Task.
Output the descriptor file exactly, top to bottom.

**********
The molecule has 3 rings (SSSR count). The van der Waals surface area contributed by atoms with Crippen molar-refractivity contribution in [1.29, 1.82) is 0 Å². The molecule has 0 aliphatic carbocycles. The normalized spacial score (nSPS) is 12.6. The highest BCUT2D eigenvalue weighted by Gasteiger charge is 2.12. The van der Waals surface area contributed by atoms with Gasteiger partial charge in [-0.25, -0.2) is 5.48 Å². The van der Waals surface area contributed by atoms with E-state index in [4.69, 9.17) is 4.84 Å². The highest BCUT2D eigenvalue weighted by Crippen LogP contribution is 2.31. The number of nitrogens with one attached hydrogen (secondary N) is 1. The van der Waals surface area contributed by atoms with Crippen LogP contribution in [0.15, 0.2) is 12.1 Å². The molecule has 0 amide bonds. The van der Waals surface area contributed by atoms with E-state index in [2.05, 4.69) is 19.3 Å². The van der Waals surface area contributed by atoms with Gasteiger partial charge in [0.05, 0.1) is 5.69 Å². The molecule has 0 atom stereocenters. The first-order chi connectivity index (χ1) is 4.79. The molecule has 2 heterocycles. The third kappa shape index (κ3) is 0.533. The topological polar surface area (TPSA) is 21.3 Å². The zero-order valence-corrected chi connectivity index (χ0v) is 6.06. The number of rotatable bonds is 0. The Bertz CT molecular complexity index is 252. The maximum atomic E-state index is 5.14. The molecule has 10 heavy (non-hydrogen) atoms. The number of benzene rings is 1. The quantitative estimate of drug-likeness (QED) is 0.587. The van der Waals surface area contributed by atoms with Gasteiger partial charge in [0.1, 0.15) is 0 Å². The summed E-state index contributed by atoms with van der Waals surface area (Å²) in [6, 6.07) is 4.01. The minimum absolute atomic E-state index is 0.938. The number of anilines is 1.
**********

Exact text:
The molecule has 3 rings (SSSR count). The van der Waals surface area contributed by atoms with Crippen molar-refractivity contribution in [1.29, 1.82) is 0 Å². The molecule has 0 aliphatic carbocycles. The normalized spacial score (nSPS) is 12.6. The highest BCUT2D eigenvalue weighted by Gasteiger charge is 2.12. The van der Waals surface area contributed by atoms with Gasteiger partial charge in [-0.25, -0.2) is 5.48 Å². The van der Waals surface area contributed by atoms with E-state index in [4.69, 9.17) is 4.84 Å². The highest BCUT2D eigenvalue weighted by Crippen LogP contribution is 2.31. The number of nitrogens with one attached hydrogen (secondary N) is 1. The van der Waals surface area contributed by atoms with Crippen LogP contribution in [0.15, 0.2) is 12.1 Å². The molecule has 0 amide bonds. The van der Waals surface area contributed by atoms with E-state index in [2.05, 4.69) is 19.3 Å². The van der Waals surface area contributed by atoms with Gasteiger partial charge in [0.05, 0.1) is 5.69 Å². The molecule has 0 atom stereocenters. The first-order chi connectivity index (χ1) is 4.79. The molecule has 2 heterocycles. The third kappa shape index (κ3) is 0.533. The topological polar surface area (TPSA) is 21.3 Å². The zero-order valence-corrected chi connectivity index (χ0v) is 6.06. The number of rotatable bonds is 0. The Bertz CT molecular complexity index is 252. The maximum atomic E-state index is 5.14. The molecule has 10 heavy (non-hydrogen) atoms. The number of benzene rings is 1. The quantitative estimate of drug-likeness (QED) is 0.587. The van der Waals surface area contributed by atoms with Gasteiger partial charge in [0.1, 0.15) is 0 Å². The summed E-state index contributed by atoms with van der Waals surface area (Å²) in [6, 6.07) is 4.01. The minimum absolute atomic E-state index is 0.938. The number of anilines is 1.